Social Psychology of Education

, Volume 1, Issue 4, pp 297–321 | Cite as

The relation of organizational process orientation to effectiveness and efficiency in elementary public schools

  • James Griffith
Article
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Abstract

Organizational psychology has identified four recurrent organizational models (rational goal, open systems, human relations, and internal processes), each placing different emphases on internal and external organizational processes. Using a sample of 122 elementary schools in a large suburban school district located outside a metropolitan area, the present study examined the relation of school emphases on internal and external processes to school effectiveness and efficiency. Consistent with hypotheses, inefficient schools (lower-than-average student achievement test scores, adjusted by the percentage of students enrolled in the free and reduced-price meal program and per-pupil expenditures) were identified by the human relations model or as inward-directed with emphasis on the quality of student-school staff interpersonal relationships, by higher levels of student enjoyment, and by smaller student enrollments and smaller student-faculty ratios. Contrary to expectation, results showed that effective schools (higher-than-average student achievement test scores) were best described in terms of the rational goal model or as outward-directed, with emphasis on involving and empowering parents and on internal structure, control, and inflexibility (i.e., more school order and discipline). Results are discussed in terms of the broader organizational literature, specifically, competing organizational value orientations, effects of organizational structure and member characteristics on organizational process orientation, and the use of organizational process orientation as means to achieve organizational effectiveness and efficiency.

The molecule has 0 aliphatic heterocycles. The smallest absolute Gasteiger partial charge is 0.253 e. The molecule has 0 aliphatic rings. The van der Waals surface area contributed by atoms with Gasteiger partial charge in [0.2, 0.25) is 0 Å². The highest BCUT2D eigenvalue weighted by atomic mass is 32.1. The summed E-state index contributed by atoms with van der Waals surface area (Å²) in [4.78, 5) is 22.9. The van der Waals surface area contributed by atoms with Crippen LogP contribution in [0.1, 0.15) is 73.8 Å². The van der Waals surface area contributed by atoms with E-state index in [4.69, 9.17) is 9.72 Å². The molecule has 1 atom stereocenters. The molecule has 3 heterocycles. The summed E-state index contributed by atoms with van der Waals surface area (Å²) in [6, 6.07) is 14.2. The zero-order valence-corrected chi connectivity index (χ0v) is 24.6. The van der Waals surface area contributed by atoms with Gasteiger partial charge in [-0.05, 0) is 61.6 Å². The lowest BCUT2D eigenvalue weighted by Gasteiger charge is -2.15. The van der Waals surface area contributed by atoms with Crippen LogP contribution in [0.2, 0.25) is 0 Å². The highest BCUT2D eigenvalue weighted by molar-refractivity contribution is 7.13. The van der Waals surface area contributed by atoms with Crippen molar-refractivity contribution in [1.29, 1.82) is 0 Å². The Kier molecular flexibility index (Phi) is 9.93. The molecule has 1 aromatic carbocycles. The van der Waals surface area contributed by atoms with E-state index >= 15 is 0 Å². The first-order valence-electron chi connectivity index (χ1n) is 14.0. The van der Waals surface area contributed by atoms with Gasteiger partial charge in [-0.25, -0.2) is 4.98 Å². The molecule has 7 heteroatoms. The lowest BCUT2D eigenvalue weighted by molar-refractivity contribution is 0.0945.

Keywords

Human Relation Goal Model Student Enrollment Effective School Organizational Literature 

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© Kluwer Academic Publishers 1998

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  • James Griffith

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